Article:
Just about every presentation of young-earth creationism I have seen features a few inflammatory quotations by Richard Dawkins, sure to provoke outrage among the Christian fundamentalists. YEC activists are savvy enough to know that Dawkins moves their target audience away from science. Richard Dawkins is the best friend that young-earth creationism has ever had.

And it’s not just the prominent New Atheists who are ill-mannered and uncouth. The “Friendly” Atheist was unable to comment on the historical Adam without including the f-word in his post:

“There Was No Historical Adam” (June 2011)

I love how some Christians are debating things that secular science figured out a long fucking time ago.

The social problems of the New Atheists are entirely of their own making. Now of course we know that the First Amendment protects free speech. Hemant Mehta is free to fill up his “Friendly” Atheist blog with insults, cuss words, profanity, and foul language. Then he can claim “social prejudice” against the New Atheists and their causes. But nobody else will be surprised if the general public (outside of his blog followers) doesn’t buy it.

The unfortunate part of this situation is that most atheists (lower case a) will inevitably be stereotyped by the uncivilized behavior of the few prominent New Atheists. None of my friends have to use the f-word when discussing a theological matter. It’s up to the mainstream atheists to distance themselves from the ill-mannered activists.

The influence of science popularizers on the public’s view of religion and science: An experimental assessment

The research and publication by Christopher Scheitle and Elaine Howard Ecklund is far more interesting than the “Friendly” Atheist would have you believe. They used Francis Collins as the archetype of the religious scientist and Richard Dawkins as the archetype of the atheist scientist. Francis Collins is the director of the National Institutes of Health and an evangelical Christian. Richard Dawkins is an evolutionary biologist at Oxford University and one of the New Atheist activists.

For the relationship between faith and science, the researchers considered three philosophical models:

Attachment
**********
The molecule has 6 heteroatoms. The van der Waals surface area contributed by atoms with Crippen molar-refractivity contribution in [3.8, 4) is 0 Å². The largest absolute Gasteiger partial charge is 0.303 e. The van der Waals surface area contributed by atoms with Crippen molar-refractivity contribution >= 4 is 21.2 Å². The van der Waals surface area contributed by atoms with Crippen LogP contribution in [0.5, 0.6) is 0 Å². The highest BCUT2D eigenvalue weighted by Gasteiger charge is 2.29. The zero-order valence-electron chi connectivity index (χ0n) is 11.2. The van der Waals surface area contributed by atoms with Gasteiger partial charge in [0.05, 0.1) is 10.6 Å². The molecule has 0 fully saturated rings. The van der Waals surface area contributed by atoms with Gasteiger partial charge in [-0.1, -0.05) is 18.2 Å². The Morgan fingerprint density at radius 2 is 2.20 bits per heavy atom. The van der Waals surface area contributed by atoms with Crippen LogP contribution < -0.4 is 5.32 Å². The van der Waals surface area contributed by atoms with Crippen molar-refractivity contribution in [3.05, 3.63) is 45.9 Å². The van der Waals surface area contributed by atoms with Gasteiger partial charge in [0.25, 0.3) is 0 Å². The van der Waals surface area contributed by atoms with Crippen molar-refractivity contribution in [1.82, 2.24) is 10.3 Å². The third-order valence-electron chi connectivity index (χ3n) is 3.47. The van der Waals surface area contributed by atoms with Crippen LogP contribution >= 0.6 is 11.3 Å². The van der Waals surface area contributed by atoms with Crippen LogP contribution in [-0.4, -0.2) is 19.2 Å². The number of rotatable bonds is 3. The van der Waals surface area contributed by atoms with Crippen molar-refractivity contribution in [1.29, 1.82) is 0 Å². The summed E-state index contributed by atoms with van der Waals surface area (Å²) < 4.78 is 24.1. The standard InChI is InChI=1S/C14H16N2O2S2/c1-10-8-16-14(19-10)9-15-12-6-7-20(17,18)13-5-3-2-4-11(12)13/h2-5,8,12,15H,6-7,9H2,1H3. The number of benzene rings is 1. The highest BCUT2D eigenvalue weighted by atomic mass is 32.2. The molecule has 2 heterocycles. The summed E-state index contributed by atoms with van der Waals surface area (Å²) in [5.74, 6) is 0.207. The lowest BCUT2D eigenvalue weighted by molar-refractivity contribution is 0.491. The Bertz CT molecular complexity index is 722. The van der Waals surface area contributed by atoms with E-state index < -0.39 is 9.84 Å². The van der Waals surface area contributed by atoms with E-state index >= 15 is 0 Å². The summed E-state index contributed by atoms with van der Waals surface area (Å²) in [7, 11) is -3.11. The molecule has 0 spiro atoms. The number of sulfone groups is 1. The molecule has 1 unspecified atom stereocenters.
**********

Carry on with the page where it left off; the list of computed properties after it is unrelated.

• Conflict: Faith and science must be in opposition to each other.
  • Independence: Faith addresses questions of morality, while science discovers how the natural world works.
  • Collaboration: Faith and science influence and guide each other toward better results.

Scheitle and Ecklund note that “While this conflict narrative receives a great deal of attention, a relatively small proportion of the US public states that they personally see religion and science as in conflict (Baker, 2012).” Young-earth creationists and New Atheists most commonly hold the Conflict model.

Harvard paleontologist Stephen Jay Gould is well-known for advocating the independence model with his “non-overlapping magisteria.” Theistic evolutionists hold the Collaboration model (such as Francis Collins, Ken Miller, John Polkinghorne, and Karl Giberson).

So here is what Scheitle and Ecklund did. They analyzed the Religious Understandings of Science (RUS) study. Respondents to the study were asked if they had ever heard of a scientist named Dr. Richard Dawkins, or Dr. Francis Collins. If not, then some respondents were given a short description of that scientist, including their position as Conflict or Collaboration between faith and science. Others were given no description (and presumably were left forever wondering why the survey would ask about that scientist). Finally the survey respondents were asked to state their preferred position; and if Conflict, which side they personally were on. Table 2 shows the results for Richard Dawkins [Scheitle and Ecklund 2015].

Table 2: Richard Dawkins

View Group No description Given Description Change
Conflict – on side of religion Young-earth creationists 15.6 14.7 -0.9
Conflict – on side of science New Atheists 10.7 12.4 +1.7
Independence Gould 35.8 34.4 -1.4
Collaboration Theistic science 38.0 38.6 +0.6

The researchers say that these small changes are not statistically significant, and since I’m not a statistician I’ll take their word for it. Nevertheless, Dawkins seems to increase his New Atheist position by a small number (+1.7%), at the expense of the Gould Independence position (-1.4).

Table 3: Francis Collins

View Group No description Given Description Change
Conflict – on side of religion Young-earth creationists 15.4 10.3 -5.1
Conflict – on side of science New Atheists 12.5 11.2 -1.3
Independence Gould 36.8 28.7 -8.1
Collaboration Theistic science 35.3 49.8 +14.5